Six Boston College students called for the university to divest from the fossil fuel industry outside the Pops on the Heights scholarship gala on Friday.
The student demonstration, entitled "Breaking Climate Silence," took place outside the Conte Forum entrance to Pops on the Heights at 6 p.m. The protest was sponsored by Climate Justice at Boston College, although it was not registered with the BC administration.
The demonstrators carried signs with messages including, "We can't set the world aflame when it's underwater" and "How can we be men and women for others if our Jesuit university is silent on one of the most important issues of our time?"
They also wore tape over their mouths to object to the university administration's lack of a response to past student demonstrations that called attention to the issue of divestment over the years.
In the past year, students expressed concerns about fossil fuel use and called for divestment at the "Climate Rally with O'Malley" last April, the "Stand with Standing Rock" rally in December, and the student walkout in January.
BC students are not alone in their call for divestment, as other universities in the Boston area, including Northeastern University and Boston University, have student organizations that advocate for divestment from fossil fuels.
According to the demonstrators, the university administration's endowment investments in the fossil fuel industry are contrary to Jesuit values due the impact of climate change on issues of environmental and social justice. BC administrators have not revealed the amount of money that they have invested in the fossil fuel industry, but they have stated publicly they do not plan to retract their investments.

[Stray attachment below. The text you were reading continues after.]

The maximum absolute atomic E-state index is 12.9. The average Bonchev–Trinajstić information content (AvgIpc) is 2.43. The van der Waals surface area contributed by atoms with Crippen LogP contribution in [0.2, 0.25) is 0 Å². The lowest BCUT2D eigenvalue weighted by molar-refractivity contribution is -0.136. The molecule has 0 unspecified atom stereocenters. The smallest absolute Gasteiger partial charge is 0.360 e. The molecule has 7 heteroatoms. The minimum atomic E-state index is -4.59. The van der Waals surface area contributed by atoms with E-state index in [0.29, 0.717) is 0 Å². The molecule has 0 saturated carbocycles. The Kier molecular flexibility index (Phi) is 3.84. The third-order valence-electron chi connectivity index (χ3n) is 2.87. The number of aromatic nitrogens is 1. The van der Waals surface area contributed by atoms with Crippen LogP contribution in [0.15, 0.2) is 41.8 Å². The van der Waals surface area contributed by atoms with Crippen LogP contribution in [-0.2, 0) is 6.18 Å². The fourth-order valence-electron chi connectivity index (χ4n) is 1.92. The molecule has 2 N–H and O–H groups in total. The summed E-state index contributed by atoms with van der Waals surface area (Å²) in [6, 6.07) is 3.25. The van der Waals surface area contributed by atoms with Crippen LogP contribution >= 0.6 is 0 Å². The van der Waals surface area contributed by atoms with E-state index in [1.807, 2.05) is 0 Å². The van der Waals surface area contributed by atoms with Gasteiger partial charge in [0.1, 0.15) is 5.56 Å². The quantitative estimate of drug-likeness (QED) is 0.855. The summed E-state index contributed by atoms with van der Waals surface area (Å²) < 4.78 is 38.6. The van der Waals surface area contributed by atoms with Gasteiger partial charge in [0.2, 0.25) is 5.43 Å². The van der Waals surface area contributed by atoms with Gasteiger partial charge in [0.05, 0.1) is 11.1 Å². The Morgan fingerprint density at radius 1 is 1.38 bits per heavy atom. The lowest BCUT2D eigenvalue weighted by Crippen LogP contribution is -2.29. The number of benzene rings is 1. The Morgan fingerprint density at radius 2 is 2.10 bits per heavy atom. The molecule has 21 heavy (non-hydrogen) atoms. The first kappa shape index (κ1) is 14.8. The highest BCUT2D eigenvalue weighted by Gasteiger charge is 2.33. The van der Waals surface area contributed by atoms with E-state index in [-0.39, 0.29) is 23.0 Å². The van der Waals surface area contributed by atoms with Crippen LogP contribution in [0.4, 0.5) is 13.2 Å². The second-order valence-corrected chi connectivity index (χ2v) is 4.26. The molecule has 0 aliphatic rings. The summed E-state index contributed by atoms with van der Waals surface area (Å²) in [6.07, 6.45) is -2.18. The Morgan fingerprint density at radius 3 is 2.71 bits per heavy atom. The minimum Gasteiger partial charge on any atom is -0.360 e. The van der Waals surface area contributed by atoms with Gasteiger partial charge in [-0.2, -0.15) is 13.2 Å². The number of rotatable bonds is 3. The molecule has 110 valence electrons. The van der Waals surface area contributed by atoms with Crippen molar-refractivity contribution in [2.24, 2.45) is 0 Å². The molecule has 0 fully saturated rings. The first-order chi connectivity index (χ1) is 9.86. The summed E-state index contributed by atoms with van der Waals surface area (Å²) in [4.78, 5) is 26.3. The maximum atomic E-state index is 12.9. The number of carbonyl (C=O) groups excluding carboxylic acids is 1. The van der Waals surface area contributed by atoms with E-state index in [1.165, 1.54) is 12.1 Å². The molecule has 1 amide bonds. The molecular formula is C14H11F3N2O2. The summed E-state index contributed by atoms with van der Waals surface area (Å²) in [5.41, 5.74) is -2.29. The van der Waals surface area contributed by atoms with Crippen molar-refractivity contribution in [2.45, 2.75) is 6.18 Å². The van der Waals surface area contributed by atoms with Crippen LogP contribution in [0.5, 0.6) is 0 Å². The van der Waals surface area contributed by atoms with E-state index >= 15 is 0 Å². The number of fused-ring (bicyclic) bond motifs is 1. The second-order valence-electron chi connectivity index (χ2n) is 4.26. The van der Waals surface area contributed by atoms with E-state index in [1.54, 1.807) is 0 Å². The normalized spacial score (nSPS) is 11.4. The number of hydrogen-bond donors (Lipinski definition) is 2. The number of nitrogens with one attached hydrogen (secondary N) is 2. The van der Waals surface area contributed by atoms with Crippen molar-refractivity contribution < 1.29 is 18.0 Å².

"Climate change is fundamentally the greatest crisis humanity has ever faced. We have seen it with the hurricanes, flooding, and record heat waves across North America and Europe," said one of the demonstration's organizers, who spoke to The Gavel on the condition of anonymity. "It is ridiculous and hypocritical that Boston College can claim to be men and women for others and refuse to do anything about this issue. And even worse, they invest money in the companies that cause these problems."
According to the student organizer, students chose to demonstrate at the Pops on the Heights to send a strong message to the university administration.
"Pops on the Heights is a massive fundraiser at BC," said the student organizer. "If any one of the major donors were to say 'I don't support this; I'm not going to donate my money until BC divests from fossil fuels,' that would be huge. Fiscal pressure will allow us to make progress because, unfortunately, moral arguments don't work with this administration."
The demonstration received some attention from the people waiting outside the Pops on the Heights entrance, several of whom stepped forward to speak briefly to the students about why they were protesting. Although some attendants were dismissive of their efforts, others expressed admiration that the students were taking a stand.
The protest was shut down after approximately 10 minutes by the Boston College Police Department. However, the organizer reported that the students had achieved their goal of drawing parent and alumni attention to the administration's position on fossil fuel investment.
"We also made it clear that students are willing to stand up to the university," the organizer said. "When we are called to be men and women for others, we intend to act on it."